I am using RHEL 6.5 and I need to enable SELinux. I have tried following commands, but it does not work:

$ setenforce 1
$ echo 1 > /selinux/enforce

Note: I also tried editing /etc/selinux/config, but there is no such file present.

Edit: #1

Output of sestatus is as follows:

LinuxBox root [scripts] > sestatus
SELinux status:                 disabled

Firstly search if selinux is installed.

rpm -qa | grep selinux, rpm -q policycoreutils, and rpm -qa | grep setroubleshoot

If this doesn't show anything then install selinux by,

sudo yum install selinux

After selinux is installed, configure SELINUX=permissive in /etc/selinux/config

Then finally restart your computer for selinux to take effect.

  • rpm -qa | grep setroubleshoot shows nothing, but other two packages are installed there. – Mandar Shinde Nov 4 '14 at 10:44
  • 1
    What happens when you re-install selinux? – Ruban Savvy Nov 4 '14 at 11:14

Given you're using RHEL, SELinux is likely already installed. To confirm:

$ rpm -aq | grep -i selinux

You'll see packages similar to the above. This is from F19, but should apply to your situation as well. You can also confirm using the setstatus command:

$ sestatus
SELinux status:                 enabled
SELinuxfs mount:                /selinux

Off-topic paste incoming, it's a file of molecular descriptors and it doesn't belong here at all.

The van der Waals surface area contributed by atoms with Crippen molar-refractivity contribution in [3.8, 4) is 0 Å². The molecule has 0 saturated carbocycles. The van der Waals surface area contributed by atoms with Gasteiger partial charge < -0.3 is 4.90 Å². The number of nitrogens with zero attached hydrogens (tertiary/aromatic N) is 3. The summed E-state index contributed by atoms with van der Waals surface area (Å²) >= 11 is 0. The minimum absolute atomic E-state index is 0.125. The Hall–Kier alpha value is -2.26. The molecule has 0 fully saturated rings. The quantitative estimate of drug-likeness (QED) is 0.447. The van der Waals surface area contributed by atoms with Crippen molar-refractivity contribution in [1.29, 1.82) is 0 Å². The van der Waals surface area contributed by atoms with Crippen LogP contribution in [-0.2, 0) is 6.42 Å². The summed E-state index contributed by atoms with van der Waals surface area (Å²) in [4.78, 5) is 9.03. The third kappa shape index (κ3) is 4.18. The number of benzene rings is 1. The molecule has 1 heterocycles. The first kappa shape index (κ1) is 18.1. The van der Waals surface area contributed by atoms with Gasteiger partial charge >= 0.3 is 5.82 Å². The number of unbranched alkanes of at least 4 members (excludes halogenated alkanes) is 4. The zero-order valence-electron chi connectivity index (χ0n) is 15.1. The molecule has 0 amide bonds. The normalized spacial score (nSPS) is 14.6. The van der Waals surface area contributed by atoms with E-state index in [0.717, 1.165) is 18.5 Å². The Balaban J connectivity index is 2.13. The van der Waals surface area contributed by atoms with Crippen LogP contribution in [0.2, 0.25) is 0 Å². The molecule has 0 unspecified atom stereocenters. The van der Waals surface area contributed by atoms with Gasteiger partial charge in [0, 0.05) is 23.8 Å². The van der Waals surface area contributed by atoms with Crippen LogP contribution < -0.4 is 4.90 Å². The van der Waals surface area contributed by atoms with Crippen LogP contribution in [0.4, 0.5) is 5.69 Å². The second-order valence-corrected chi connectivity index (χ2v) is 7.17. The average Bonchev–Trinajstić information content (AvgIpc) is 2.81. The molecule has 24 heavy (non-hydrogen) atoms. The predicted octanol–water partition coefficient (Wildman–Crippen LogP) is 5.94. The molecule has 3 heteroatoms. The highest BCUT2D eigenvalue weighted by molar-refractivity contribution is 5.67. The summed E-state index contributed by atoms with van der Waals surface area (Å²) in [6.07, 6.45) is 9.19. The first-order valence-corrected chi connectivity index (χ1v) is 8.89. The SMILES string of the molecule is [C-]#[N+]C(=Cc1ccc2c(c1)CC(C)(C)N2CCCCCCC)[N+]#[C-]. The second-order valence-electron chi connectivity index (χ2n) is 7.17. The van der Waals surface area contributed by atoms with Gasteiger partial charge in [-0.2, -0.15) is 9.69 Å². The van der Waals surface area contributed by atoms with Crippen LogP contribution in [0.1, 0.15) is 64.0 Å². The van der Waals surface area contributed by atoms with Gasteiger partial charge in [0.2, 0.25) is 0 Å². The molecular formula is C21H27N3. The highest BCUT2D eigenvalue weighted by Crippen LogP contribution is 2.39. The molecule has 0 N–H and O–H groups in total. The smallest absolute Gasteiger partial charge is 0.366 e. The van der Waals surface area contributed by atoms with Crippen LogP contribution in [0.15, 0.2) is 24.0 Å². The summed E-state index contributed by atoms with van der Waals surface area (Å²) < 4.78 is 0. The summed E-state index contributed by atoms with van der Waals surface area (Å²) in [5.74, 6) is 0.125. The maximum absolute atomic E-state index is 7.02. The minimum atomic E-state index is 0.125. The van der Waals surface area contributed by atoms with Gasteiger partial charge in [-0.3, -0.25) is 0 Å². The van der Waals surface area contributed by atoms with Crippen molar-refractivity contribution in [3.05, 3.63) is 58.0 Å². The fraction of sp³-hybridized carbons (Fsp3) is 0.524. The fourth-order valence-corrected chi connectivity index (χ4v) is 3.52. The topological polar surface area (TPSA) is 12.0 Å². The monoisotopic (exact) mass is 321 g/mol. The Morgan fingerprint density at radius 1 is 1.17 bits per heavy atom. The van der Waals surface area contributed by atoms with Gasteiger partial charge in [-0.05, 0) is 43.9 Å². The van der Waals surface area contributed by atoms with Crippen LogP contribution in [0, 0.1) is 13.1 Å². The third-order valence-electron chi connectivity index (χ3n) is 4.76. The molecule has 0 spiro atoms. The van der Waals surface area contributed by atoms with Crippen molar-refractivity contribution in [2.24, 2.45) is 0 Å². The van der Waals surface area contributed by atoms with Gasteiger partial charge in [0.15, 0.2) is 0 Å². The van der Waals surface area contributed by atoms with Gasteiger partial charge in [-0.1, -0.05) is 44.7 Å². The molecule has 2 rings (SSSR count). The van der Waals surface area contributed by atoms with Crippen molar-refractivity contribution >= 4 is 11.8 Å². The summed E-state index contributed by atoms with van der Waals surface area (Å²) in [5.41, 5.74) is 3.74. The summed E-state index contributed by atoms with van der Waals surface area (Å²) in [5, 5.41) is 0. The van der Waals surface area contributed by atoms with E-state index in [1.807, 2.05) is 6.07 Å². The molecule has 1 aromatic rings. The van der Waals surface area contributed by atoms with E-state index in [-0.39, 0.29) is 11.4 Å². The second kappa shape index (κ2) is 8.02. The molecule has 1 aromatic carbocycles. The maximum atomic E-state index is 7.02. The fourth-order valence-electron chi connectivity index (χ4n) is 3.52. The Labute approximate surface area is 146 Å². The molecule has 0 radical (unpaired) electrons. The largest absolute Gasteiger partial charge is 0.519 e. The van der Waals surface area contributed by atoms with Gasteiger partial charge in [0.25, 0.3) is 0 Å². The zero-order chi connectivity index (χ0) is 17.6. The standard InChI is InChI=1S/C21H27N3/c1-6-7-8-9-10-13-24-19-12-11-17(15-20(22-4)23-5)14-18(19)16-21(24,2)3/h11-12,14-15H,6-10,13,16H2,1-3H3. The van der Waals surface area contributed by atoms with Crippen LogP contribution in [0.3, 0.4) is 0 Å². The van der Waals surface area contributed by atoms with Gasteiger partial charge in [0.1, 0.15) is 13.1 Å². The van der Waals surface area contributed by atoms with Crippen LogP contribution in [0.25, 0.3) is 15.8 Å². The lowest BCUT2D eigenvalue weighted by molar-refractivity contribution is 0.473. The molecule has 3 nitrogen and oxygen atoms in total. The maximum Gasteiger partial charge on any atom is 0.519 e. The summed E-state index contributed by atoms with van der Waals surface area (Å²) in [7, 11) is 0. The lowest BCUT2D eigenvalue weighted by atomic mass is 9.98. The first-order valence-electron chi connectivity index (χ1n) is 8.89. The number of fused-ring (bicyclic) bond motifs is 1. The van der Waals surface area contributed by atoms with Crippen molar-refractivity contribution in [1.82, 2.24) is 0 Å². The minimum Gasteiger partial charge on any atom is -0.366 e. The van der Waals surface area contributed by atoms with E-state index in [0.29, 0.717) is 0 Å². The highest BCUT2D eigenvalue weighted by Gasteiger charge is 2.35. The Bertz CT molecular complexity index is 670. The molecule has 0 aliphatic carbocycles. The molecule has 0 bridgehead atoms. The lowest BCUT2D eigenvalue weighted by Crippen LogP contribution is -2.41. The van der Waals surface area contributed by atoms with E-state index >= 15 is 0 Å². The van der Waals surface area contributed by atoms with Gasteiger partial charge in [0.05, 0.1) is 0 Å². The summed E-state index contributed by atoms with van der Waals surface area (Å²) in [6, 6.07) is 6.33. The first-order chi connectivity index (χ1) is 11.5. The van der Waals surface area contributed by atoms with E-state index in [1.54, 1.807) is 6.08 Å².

Current mode:                   enforcing
Mode from config file:          enforcing
Policy version:                 24
Policy from config file:        targeted

There's a warning/note within this document if you're adding SELinux to a system that was initially setup without it.

If the system was initially installed without SELinux, particularly the selinux-policy package, which was added to the system later, one additional step is necessary to enable SELinux. To make sure SELinux is initialized during system startup, the dracut utility has to be run to put SELinux awareness into the initramfs file system. Failing to do so causes SELinux not to start during system startup.

When dealing with RHEL it's advisable to seek out the excellent manuals that Red Hat maintains for any RHEL release. SELinux is well documented and everything you need to know is covered there.

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